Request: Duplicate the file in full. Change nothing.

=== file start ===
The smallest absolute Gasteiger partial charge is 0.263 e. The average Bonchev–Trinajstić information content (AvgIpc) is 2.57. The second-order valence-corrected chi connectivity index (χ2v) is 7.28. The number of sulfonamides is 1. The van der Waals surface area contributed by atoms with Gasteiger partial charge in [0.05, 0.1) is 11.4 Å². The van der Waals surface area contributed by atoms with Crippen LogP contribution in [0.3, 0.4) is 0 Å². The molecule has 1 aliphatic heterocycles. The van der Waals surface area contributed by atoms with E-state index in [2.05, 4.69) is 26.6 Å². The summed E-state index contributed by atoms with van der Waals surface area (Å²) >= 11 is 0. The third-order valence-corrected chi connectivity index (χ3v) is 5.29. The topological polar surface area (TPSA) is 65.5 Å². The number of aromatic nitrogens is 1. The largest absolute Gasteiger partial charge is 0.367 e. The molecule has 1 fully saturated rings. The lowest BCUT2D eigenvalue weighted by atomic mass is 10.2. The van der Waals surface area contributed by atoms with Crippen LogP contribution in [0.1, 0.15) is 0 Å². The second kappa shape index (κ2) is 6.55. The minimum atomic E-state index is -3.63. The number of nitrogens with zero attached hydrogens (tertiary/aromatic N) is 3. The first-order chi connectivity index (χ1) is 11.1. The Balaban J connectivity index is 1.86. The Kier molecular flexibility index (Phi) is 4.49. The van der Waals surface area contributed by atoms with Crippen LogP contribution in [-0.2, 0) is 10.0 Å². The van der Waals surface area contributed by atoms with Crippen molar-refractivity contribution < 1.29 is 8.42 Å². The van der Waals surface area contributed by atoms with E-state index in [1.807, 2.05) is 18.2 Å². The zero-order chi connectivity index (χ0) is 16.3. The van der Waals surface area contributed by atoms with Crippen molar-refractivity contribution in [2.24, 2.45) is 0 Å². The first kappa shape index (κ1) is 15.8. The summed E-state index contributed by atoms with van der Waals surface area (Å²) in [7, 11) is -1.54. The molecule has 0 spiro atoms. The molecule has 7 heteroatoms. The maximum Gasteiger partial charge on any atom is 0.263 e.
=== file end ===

The smallest absolute Gasteiger partial charge is 0.263 e. The average Bonchev–Trinajstić information content (AvgIpc) is 2.57. The second-order valence-corrected chi connectivity index (χ2v) is 7.28. The number of sulfonamides is 1. The van der Waals surface area contributed by atoms with Gasteiger partial charge in [0.05, 0.1) is 11.4 Å². The van der Waals surface area contributed by atoms with Crippen LogP contribution in [0.3, 0.4) is 0 Å². The molecule has 1 aliphatic heterocycles. The van der Waals surface area contributed by atoms with E-state index in [2.05, 4.69) is 26.6 Å². The summed E-state index contributed by atoms with van der Waals surface area (Å²) >= 11 is 0. The third-order valence-corrected chi connectivity index (χ3v) is 5.29. The topological polar surface area (TPSA) is 65.5 Å². The number of aromatic nitrogens is 1. The largest absolute Gasteiger partial charge is 0.367 e. The molecule has 1 fully saturated rings. The lowest BCUT2D eigenvalue weighted by atomic mass is 10.2. The van der Waals surface area contributed by atoms with Crippen LogP contribution in [0.1, 0.15) is 0 Å². The second kappa shape index (κ2) is 6.55. The minimum atomic E-state index is -3.63. The number of nitrogens with zero attached hydrogens (tertiary/aromatic N) is 3. The first-order chi connectivity index (χ1) is 11.1. The Balaban J connectivity index is 1.86. The Kier molecular flexibility index (Phi) is 4.49. The van der Waals surface area contributed by atoms with Crippen LogP contribution in [-0.2, 0) is 10.0 Å². The van der Waals surface area contributed by atoms with Crippen molar-refractivity contribution < 1.29 is 8.42 Å². The van der Waals surface area contributed by atoms with E-state index in [1.807, 2.05) is 18.2 Å². The zero-order chi connectivity index (χ0) is 16.3. The van der Waals surface area contributed by atoms with Crippen molar-refractivity contribution in [2.24, 2.45) is 0 Å². The first kappa shape index (κ1) is 15.8. The summed E-state index contributed by atoms with van der Waals surface area (Å²) in [7, 11) is -1.54. The molecule has 0 spiro atoms. The molecule has 7 heteroatoms. The maximum Gasteiger partial charge on any atom is 0.263 e.